There are few actions more ungainly than exiting a tent.
Shoogling my way out of a sleeping bag, that some time in the night turned from too cold to too hot, I rise to a crouch, before using my left hand as a crutch of sorts and limping the length of the tent to the synthetic gateway separating me from the wild.
In one motion I whip the zip from bottom to top with my free right hand and burst forth from my temporary home. Finally, standing on two feet, I complete my journey from ape to man.
Despite my sleepless night and graceless departure, I am pleased. The July sun is threatening to top up my sunburn, and the breeze is only strong enough to scare off resident midges. To my south is a glittering Loch Cluanie, and to my north are the Kintail peaks which I plan to assault after breakfast. The only other camper in earshot is my snoring tentmate.
It’s bliss. In fact, after months of being confined to the four walls of a Glasgow flat, it’s heavenly. I inhale, I exhale, I smile, my mood lifts and feelings of stress evaporate. The existential crises manifested by months of lockdown are a distant memory. For the first time in months I’m thankful that I live in Scotland.
Absurdly, if I was south of the border I would have been committing a crime.
If I pitched my tent at the foot of Helvellyn I would be breaking the law. If I slept on the banks of Ullswater I would be breaking the law. If I kipped in the shadow of a New Forest oak I would be breaking the law.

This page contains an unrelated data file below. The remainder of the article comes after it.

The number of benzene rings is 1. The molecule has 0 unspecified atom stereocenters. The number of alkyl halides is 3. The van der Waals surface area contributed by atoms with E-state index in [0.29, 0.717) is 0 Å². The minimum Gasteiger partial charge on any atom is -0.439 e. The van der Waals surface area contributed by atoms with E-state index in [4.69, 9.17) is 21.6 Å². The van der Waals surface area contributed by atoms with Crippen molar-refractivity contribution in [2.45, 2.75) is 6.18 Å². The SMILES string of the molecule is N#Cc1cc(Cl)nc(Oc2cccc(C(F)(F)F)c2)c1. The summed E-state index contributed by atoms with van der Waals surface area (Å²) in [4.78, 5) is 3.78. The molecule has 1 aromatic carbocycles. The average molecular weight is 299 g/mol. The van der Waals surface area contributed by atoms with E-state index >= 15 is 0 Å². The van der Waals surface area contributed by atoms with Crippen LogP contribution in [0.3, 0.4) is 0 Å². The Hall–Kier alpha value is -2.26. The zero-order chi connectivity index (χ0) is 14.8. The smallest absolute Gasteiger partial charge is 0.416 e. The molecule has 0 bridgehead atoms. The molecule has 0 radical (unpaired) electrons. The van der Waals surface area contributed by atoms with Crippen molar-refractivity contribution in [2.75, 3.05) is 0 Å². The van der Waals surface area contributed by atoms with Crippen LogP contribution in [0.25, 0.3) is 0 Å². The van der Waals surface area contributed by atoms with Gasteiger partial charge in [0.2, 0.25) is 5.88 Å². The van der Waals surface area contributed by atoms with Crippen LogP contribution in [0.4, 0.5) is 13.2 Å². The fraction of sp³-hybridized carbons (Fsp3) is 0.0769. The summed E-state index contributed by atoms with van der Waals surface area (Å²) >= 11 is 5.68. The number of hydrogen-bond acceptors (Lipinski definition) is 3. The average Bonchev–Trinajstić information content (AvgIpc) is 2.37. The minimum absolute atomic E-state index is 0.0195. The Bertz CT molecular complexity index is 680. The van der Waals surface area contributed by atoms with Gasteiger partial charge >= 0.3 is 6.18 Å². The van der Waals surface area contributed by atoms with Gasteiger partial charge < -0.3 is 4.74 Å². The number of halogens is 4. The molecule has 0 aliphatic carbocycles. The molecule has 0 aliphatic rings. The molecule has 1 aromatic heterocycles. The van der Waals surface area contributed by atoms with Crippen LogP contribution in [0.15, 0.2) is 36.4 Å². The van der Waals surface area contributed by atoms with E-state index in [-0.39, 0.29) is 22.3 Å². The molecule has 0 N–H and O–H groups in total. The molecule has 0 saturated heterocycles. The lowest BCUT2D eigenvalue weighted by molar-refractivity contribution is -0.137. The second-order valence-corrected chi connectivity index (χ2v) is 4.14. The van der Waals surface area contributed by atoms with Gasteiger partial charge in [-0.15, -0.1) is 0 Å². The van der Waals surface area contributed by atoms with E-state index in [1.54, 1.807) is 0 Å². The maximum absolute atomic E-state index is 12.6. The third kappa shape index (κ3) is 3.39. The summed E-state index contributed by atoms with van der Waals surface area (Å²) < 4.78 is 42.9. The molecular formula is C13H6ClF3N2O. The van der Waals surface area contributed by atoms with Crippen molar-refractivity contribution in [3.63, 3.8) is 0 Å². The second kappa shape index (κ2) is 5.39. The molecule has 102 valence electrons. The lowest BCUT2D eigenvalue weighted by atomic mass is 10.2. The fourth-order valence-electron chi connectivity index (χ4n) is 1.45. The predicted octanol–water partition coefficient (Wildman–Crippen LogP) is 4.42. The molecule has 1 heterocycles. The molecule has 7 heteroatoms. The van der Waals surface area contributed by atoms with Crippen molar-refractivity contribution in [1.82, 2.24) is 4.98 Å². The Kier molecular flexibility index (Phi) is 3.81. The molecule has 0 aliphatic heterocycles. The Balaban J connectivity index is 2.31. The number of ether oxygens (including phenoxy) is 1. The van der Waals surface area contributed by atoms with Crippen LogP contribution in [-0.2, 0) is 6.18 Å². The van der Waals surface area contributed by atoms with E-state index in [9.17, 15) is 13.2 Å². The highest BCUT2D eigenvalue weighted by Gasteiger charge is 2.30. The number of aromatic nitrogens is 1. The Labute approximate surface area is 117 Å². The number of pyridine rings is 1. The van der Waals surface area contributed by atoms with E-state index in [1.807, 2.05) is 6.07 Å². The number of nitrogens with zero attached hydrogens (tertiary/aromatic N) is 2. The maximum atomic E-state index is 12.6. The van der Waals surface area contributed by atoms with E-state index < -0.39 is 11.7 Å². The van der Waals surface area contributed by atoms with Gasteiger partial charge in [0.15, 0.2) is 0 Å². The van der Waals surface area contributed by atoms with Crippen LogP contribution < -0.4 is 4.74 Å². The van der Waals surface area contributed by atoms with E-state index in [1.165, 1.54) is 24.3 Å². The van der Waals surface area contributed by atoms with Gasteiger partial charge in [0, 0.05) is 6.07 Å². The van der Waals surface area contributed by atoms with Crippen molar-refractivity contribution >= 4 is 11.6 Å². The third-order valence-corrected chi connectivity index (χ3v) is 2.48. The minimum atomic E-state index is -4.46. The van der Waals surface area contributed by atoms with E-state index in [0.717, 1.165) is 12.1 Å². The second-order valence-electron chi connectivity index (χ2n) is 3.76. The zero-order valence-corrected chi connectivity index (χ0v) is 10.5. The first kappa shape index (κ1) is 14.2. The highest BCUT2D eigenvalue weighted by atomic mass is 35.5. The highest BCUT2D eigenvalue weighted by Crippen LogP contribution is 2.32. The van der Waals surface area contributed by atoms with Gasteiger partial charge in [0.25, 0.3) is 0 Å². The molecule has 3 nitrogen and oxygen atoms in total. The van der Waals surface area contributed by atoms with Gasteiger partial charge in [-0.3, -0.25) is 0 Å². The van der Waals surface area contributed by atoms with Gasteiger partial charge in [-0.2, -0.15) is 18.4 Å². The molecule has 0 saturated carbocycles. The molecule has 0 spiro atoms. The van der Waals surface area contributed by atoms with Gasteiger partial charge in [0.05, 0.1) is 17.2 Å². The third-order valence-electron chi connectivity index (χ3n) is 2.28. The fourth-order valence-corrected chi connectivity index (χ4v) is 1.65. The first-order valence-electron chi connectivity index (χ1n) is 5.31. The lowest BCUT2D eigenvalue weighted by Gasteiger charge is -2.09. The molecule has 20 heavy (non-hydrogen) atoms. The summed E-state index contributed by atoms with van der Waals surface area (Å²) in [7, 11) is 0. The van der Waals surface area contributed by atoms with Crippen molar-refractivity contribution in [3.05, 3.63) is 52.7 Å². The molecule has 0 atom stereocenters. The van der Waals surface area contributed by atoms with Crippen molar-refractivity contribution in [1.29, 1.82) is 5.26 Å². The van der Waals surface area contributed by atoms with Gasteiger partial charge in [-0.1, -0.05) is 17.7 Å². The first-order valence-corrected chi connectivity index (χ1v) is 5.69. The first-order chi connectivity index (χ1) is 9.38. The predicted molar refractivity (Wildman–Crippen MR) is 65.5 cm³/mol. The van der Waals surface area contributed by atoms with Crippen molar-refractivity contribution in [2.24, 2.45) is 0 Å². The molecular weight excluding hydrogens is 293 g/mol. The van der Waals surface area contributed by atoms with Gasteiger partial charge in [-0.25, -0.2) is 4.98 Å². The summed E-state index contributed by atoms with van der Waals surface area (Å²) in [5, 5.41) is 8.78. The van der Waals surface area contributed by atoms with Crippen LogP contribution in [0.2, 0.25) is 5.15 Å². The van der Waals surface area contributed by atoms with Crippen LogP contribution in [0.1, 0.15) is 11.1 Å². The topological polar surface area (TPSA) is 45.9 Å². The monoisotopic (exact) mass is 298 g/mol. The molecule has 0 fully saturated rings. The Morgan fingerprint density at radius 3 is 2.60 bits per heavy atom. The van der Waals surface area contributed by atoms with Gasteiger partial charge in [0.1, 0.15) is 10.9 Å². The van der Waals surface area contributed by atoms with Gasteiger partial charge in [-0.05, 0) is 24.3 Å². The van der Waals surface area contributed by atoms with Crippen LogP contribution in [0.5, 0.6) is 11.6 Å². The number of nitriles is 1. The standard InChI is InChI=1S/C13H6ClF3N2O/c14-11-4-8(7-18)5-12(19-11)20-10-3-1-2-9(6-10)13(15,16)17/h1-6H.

‘What’s now needed from landowners is trust’
While Scots are allowed to camp almost anywhere - so long as they observe the Outdoor Access Code - campers in England are constrained to campsites (and certain sections of Dartmoor National Park).
With travel abroad looking increasingly uncertain, the UK is set for a staycation boom and holiday lets have been inundated with bookings. Many are being stretched further as they look to honour bookings cancelled last year. As is often the case, it’s customers - who have been obliged by law to spend the past year indoors - who will either miss out or pay a premium for the privilege of camping outdoors.
Attempts have been made in the past to open up national parks to the public; South Downs National Park and the Lake District both invited wild campers as part of a pilot scheme in 2019 - although campers were required to pay for the privilege. This shows that there is a willingness from National Parks and the Department for Environment, Food & Rural Affairs (DEFRA) to rewild the countryside with people.
What’s now needed from landowners is trust.
The vast majority of campers in Scotland who wild camp “leave-no-trace” - respecting the privacy of nearby homes, leaving behind no litter and avoiding crowded areas.
Can the proud people of England - who have been forced to give up so many freedoms in the past year - not be trusted to look after their outdoors in a similar manner to their northerly neighbours?